I wish to impress upon you, dear reader, a quality of solipsism to this particular perfume; it stands apart, more than it stands above. Other perfumes are aspirational, articulating glamours* to cloak the humble and mundane, by their very nature a kind of display. This is not to diminish their achievements; indeed it is nothing short of extraordinary how a bottle of perfume can transport us so vividly into such diverse avatarism—so what if it be illusory? But Mitsouko is not like this, it is not a sociable perfume, instead it personifies the eccentricity and reserve of a profound intelligence, a genuine introvert, completely caught up in an inner life that consumes all regard it might otherwise extend for social niceties, ultimately more interesting than attractive. It is a type not often seen, and therefore poorly understood, consequently Mitsouko proves an enigma, even though perfumes are generally a subject quite humid with poetry. It is a harmony of near contrasts—luminous yet mysterious, austere yet sensuous, opulent yet subtle, witty yet tranquil, elegant yet weird—which explains in part why it is so difficult to describe. Mitsouko is anti-perfume, an abstracted meditation on the art form itself, perpetually on the cusp of uttering something meaningful, but it ultimately shies away from proposing any conclusions that might provide an easy handle for easy understanding.
And yet, to intimate upon the enigma is insufficient; it seems to imply that peculiarity alone is responsible for its metamorphic brilliance. Because, believe it or not, Mitsouko is a skin scent—though rarefied, ambrosial flesh to be sure. The abstraction of form and its semantic enigmas encourage such a degree of impersonality in the perfume itself, that it becomes entirely personal to the wearer, not unlike the fashions of Martin Margiela, as opposed to the overt branding of Chanel. In all superficial respects Mitsouko is a failure: it fails to be pretty, it fails to be easy, and it even fails to be pleasant, but it does insist on a rapport, and ultimately, it becomes a conversation that only intensifies in intrigue and depth, until you entirely forget the initial disappointments, and discover that it was warm and radiant and alive all along.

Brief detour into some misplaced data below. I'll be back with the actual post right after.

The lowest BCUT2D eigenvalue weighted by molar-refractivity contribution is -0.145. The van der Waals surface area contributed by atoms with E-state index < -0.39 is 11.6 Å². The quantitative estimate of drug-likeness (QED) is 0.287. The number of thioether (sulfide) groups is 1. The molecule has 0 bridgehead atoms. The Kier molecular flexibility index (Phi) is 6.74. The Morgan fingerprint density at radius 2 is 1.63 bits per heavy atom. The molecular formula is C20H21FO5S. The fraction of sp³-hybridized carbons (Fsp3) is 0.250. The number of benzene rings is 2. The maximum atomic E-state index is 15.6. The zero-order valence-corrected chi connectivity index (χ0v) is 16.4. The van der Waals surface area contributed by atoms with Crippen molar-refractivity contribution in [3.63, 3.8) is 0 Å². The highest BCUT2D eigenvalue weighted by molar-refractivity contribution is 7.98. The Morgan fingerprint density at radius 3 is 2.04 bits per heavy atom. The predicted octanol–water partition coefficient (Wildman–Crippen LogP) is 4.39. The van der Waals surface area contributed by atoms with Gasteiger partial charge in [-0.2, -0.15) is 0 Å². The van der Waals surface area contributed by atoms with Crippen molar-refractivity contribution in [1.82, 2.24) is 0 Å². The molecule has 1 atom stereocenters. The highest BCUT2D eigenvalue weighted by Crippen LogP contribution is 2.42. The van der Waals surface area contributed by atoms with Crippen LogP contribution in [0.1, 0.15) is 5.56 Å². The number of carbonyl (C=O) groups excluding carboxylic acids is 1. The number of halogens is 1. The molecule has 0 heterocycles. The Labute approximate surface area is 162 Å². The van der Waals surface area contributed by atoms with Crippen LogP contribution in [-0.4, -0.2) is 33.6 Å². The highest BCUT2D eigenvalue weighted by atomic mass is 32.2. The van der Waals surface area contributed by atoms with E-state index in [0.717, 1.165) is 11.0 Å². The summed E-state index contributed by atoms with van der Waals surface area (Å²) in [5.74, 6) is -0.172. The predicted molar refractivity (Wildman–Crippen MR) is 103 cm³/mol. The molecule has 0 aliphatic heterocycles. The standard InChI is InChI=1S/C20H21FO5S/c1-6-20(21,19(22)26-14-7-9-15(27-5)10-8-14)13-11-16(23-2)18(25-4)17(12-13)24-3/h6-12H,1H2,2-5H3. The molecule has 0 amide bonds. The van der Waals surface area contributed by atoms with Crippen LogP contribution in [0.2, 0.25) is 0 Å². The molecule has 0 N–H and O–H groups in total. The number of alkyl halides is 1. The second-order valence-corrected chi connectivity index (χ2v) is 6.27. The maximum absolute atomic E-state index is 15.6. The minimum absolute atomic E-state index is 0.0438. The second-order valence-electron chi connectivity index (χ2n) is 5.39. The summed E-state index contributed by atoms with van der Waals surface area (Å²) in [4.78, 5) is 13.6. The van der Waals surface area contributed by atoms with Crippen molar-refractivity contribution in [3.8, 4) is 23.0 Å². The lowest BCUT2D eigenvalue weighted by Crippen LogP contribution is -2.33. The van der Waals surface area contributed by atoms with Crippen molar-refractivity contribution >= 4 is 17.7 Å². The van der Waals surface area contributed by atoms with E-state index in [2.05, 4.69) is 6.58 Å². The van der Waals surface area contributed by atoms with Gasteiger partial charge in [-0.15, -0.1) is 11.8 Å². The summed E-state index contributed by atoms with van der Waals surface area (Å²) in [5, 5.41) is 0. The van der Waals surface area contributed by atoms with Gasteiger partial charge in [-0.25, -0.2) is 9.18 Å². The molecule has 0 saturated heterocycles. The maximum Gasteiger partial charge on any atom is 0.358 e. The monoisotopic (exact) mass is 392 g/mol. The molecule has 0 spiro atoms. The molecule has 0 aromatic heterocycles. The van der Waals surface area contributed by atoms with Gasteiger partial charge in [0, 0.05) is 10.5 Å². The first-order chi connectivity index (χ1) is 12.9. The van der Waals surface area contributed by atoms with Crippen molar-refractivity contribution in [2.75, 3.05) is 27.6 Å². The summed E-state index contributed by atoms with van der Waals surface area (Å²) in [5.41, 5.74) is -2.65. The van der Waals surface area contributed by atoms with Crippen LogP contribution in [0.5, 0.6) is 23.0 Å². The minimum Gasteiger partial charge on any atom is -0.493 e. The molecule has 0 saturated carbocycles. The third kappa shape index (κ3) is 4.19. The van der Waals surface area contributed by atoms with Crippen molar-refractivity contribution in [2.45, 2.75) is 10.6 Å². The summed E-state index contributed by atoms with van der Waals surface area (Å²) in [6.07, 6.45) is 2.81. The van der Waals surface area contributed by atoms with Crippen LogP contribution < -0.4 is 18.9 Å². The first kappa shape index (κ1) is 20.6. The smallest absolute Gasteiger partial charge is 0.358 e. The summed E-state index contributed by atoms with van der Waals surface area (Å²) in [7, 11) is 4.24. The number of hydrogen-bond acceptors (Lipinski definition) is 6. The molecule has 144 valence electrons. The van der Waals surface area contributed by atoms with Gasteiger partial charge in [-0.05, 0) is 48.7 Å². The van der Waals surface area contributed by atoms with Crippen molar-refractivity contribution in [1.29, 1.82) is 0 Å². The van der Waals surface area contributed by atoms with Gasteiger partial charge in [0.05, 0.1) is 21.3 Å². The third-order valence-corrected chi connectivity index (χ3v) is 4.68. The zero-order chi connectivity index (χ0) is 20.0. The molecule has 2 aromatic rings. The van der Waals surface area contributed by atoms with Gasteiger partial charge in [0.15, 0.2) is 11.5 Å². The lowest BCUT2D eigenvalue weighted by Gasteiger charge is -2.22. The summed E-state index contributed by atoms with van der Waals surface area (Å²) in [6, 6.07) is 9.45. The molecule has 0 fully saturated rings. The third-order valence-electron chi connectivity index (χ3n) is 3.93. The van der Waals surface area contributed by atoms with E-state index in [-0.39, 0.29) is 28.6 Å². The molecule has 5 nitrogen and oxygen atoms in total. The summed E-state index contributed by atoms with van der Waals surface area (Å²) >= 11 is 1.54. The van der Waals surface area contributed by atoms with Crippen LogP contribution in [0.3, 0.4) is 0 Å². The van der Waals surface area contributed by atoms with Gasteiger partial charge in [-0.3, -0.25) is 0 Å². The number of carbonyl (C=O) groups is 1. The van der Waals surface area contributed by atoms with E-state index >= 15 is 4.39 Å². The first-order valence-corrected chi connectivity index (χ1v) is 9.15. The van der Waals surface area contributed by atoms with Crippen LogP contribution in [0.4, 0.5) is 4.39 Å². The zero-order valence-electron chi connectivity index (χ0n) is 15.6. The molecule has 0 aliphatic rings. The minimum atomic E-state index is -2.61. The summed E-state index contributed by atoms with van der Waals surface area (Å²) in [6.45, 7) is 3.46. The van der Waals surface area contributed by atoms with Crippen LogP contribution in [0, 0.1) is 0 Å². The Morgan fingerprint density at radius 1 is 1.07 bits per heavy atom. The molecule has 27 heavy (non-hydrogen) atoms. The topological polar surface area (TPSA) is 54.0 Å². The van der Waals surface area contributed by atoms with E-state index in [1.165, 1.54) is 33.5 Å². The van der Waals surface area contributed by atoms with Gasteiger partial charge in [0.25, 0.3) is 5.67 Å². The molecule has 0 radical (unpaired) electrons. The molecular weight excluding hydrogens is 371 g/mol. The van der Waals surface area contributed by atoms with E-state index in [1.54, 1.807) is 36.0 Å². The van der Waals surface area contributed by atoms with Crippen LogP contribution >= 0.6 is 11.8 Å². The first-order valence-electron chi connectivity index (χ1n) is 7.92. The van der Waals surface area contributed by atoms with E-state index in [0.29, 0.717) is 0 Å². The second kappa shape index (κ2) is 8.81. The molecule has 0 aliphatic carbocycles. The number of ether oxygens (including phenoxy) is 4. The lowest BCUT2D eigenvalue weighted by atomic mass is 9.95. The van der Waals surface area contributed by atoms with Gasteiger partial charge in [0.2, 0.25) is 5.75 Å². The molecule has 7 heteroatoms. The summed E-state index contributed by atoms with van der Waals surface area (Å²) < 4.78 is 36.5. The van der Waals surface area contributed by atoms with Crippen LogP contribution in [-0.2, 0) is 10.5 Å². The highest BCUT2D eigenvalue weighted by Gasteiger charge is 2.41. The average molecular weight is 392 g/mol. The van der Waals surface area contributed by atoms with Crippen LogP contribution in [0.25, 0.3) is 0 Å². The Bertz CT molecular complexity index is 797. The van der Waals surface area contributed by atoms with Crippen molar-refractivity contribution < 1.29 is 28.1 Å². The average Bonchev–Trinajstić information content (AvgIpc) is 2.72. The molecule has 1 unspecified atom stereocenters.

Said then the lost Archangel, "this the seat
That we must change for heav'n, this mournful gloom
For that celestial light? Be it so, since he
Who now is sovran can dispose and bid
What shall be right: farthest from him is best
Whom reason hath equaled, force hath made supreme
Above his equals. Farwell happy fields
Where joy for ever dwells: hail horrours, hail
Infernal world, and thou profoundest hell
Receive thy new possessor: one who brings
A mind not to be changed by place or time.
The mind is its own place, and in itself
Can make a heav'n of hell, a hell of heav'n."
–Book I, lines 242-255.
Their place of rest, and Providence their guide:
They hand in hand with wand'ring steps and slow,
Through Eden took their solitary way.
–Book XII, lines 646-629.
* In the Gaelic, "glamour" would have close associations with the occult, a witch's spell that covers the real form with the illusion of beauty (or vice versa). It is a word closely related to "grammar", eerily pertinent to our discussion of how the forms of art may can obscure the forms of substance, which I find to be the aesthetics behind both Mitsouko and Paradise Lost.
Now Smell This
Glass Petal Smoke
I Smell Therefore I Am
Bois de Jasmin
The Scented Salamander
The Mnemonic Sense
The Beauty Primer
On The Label
The Hit List
Color Me In
The Makeup Artist